Do you have trouble relaxing? Are you unable to control or stop worrying? Feel nervous, anxious or on edge?
These were the most common symptoms of anxiety found in a study of people with migraine and mood disorders, that found anxiety was strongly associated with migraine, even more so than depression. (1)
Anxiety is more common in people with migraine (compared to people without), but it may be a circular relationship. Anxiety and stress can trigger a migraine attack (either as anxiety increases, or shortly after a period of stress – the ‘let-down’ migraine) and can make attacks more frequent and severe, and migraine disease can lead to anxiety. Not surprisingly, the risk of anxiety increases the more migraine attacks you have per month; but the presence of anxiety increases the risk of migraine becoming chronic (having 15 or more headache days a month).
How does this work? There are many theories – stress hormones may be involved in migraine attacks, anxiety may disrupt sleep which can precipitate a migraine attack, the fear and dread of a migraine attack may lead to anxiety (and an attack). There may also be a genetic link, as both migraine disease and anxiety can run in families, or there may be a common neurochemical pathway in both conditions.
If you're experiencing anxiety associated with migraine attacks, it’s even more important to try and manage stress. There are many ways to tackle this – cognitive behavioural therapy, meditation, massage, yoga, relaxation techniques. Keeping active and maintaining a sleep routine are foundational practices. Reducing caffeine and alcohol intake may also help. Consulting your doctor for medication options may be needed. Treating the anxiety can improve the migraine attacks.
If you’re worried about feeling worried, check out this online questionnaire to see if you have signs of anxiety – and talk to your doctor if you are concerned. It’s not inevitable to have both migraine and anxiety and they can be treated.It’s a stressful world, and we could all benefit with a little more time out and relaxation – let’s remember to give our brains a break.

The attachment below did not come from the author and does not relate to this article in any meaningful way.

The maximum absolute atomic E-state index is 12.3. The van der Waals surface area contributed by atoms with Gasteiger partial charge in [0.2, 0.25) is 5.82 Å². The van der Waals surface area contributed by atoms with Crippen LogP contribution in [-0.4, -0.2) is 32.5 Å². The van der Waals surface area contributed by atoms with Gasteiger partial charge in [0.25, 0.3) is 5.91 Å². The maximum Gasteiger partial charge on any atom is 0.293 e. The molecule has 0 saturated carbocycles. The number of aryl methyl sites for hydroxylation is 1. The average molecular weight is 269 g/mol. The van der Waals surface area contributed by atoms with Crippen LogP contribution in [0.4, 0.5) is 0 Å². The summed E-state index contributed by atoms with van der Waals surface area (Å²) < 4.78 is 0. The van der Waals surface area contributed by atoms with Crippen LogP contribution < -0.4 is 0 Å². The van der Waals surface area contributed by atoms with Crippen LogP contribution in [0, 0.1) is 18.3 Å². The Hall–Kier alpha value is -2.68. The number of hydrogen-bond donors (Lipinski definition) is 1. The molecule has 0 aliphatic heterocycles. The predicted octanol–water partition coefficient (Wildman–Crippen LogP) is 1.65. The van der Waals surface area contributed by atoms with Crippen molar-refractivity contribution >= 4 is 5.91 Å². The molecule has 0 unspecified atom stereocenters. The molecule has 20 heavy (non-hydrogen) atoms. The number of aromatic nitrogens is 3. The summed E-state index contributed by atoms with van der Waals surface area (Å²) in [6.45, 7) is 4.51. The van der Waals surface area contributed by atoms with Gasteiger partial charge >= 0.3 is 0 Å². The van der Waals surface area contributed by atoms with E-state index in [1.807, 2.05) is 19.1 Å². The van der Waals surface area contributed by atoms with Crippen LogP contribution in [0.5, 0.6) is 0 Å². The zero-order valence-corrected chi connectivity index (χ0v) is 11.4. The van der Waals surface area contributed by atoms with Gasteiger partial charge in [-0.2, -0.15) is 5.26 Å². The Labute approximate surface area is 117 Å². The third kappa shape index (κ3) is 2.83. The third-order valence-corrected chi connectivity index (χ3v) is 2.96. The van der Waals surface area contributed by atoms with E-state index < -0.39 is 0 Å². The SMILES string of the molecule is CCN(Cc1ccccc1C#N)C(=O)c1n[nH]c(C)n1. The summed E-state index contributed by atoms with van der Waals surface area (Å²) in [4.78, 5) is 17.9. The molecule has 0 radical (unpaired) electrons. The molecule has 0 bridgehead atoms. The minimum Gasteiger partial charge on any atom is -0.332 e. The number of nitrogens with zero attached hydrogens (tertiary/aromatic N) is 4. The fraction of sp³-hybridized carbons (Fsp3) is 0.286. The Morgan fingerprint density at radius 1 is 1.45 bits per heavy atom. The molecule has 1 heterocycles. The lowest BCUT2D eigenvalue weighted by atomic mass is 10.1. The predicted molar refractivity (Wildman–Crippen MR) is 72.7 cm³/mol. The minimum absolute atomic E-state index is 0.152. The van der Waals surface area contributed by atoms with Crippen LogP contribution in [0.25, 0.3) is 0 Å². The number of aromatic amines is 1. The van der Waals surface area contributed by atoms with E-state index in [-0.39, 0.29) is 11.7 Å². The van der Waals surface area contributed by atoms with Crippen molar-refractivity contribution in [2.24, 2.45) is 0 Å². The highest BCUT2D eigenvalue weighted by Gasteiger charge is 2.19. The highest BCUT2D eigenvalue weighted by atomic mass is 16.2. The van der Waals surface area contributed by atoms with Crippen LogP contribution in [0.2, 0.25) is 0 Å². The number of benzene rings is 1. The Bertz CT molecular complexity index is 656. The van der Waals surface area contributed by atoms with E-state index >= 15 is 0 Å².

Free 24/7 helplines
- Call or text 1737 for support from a trained counsellor
- Text (4357) or call Lifeline 0800 LIFELINE (0800 543 354)
- Call 0800 269 4389 (0800 ANXIETY)
Find out more about anxiety and support in New Zealand
More information about migraine and anxiety
- The Migraine and Anxiety Cycle (and How to Break It), Migraine Again
- Migraine and Anxiety, The Migraine Trust
- Fernando M, Peres P, Mercante JPP, Tobo PR, Kamei H, Bigal ME. Anxiety and depression symptoms and migraine: a symptom-based approach research. doi:10.1186/s10194-017-0742-1
- Messina R, Delussi M, Khalil H, et al. The Migraine-Anxiety Comorbidity Among Migraineurs: A Systematic Review. Frontiers in Neurology | www.frontiersin.org. 2021;1:613372. doi:10.3389/fneur.2020.613372
- Irimia P, Garrido-Cumbrera M, Santos-Lasaosa S, et al. Impact of monthly headache days on anxiety, depression and disability in migraine patients: results from the Spanish Atlas. Scientific Reports |. 123AD;11:8286. doi:10.1038/s41598-021-87352-2
- Lampl C, Thomas H, Tassorelli C, et al. Headache, depression and anxiety: associations in the Eurolight project. J Headache Pain. 2016;17(1). doi:10.1186/S10194-016-0649-2